If anything is choking air, it would be the combo of installing large AIO/CLCs at the front + the Pure Base 500's front panel. You would have to run the liquid cooler's fans at higher rpm to overcome all that wall, and so much for keeping it quiet at that point...


I got a bad habit of long posts...
TL;DR: It's all in how you use the hardware. Your 3090Ti's thermals are great, but the H55 was installed in what I would consider the worst possible spot for it; like I posted earlier, you've got no room air feeding through it.
 
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Karadjgne

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But wouldn’t it be better if I had a simple exhaust fan installed at the rear than just a filter because excess hot air needs to be removed asap by the suction force? And room air enters into case via front fans.
Hot air rises. You also have forced hot air exhaust from the gpu going straight up. A rear exhaust fan is going to try and pull that rising hot air 90° sideways.

but I was thinking if I got like maxed out 360mm cpu radiator and put it up front will this be choking too much cool air trying to enter the case from the front or it’s best to have a balance at front with a smaller cpu radiator and just simple intake fans?
CFM is CFM. The rad doesn't stop or even choke that cfm to any large degree at all, the air still moves into the case. What happens though is there's enough restriction that in 'push' configuration with the fans exterior to the rad, the static pressure is choked almost completely, unless there's a ton of it. That pressure is the force behind the volume of air, so the air doesn't go anywhere except towards the source of liw pressure, the exhaust fan. That bypasses most of what goes to feed the gpu.

The aio in 'pull' config, with the fans interior doesn't have that restriction.
 
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Jabad96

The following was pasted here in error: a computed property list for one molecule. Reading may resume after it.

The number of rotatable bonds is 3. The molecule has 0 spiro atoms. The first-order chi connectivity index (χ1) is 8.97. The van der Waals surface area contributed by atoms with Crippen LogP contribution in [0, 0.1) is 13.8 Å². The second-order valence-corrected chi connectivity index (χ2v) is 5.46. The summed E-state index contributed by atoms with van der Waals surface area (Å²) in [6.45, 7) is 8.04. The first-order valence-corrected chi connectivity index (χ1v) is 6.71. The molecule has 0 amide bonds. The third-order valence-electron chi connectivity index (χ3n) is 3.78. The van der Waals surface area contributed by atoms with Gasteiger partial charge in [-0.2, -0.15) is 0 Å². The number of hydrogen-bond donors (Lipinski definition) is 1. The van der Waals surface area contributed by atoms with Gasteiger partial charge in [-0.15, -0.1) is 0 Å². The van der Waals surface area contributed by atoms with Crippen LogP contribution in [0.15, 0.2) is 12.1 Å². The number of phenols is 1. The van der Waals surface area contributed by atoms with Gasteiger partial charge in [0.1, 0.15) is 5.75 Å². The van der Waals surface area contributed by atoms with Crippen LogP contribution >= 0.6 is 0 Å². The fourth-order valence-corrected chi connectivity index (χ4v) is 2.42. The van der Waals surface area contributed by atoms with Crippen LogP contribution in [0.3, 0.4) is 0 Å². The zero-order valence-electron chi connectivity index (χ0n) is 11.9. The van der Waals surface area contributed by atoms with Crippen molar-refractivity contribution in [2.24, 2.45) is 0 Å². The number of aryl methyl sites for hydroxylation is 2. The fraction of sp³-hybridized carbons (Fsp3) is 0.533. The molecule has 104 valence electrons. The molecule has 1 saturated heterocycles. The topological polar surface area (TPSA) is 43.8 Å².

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My cpu temperatures have dropped after putting the radiator at the front. Now it sits around 50s to low 60s when running the games. Then I decided to turn on intel turbo boost which is 4.7ghz and cpu temp topped at 81c for on core for flight simulator 2020, and saints row 2022. I did this to try to get the most out of my cpu with out manual overclocking which i dont have experience with. I realized im in need of a new cpu cooler since i had the corsair h55 120mm for about 9 years. I am deciding to post pone purchasing a new one since ive decided to get a new cpu raptor lake when it comes out including motherboard and ddr5 ram because my current setup with corsair 16gb 3200mhz red led and i7 8700k is quite a bottleneck for this gpu. So im currently ok with higher cpu temps with turbo boost under gaming load. Ill probably end up getting a corsair aio. Ive tried installing deepcool ls 720 360mm but the heatsink wouldnt completely sit on my cpu regardless of how hard i screwed it and dont like the idea of applying that much pressure on mobo so i returned it after following all their installation instructions for lga 1151. Ive also decided to swap the msi suprim x with asus rog strix lc oc edition gpu and now have additional space in chassis slightly high clock speed out of box with gaming and cooler temps. I mounted the radiator for the gpu up top 240mm since i have the cpu aio 120mm mounted at front. I am getting around mid 50s to low 60s under gpu load but what i dont understand is which would cause thermal throttling, since there is the gpu, hotspot, and memory temps. The memory temp and hot spot temp are usually identical, is this how it is suppose to be?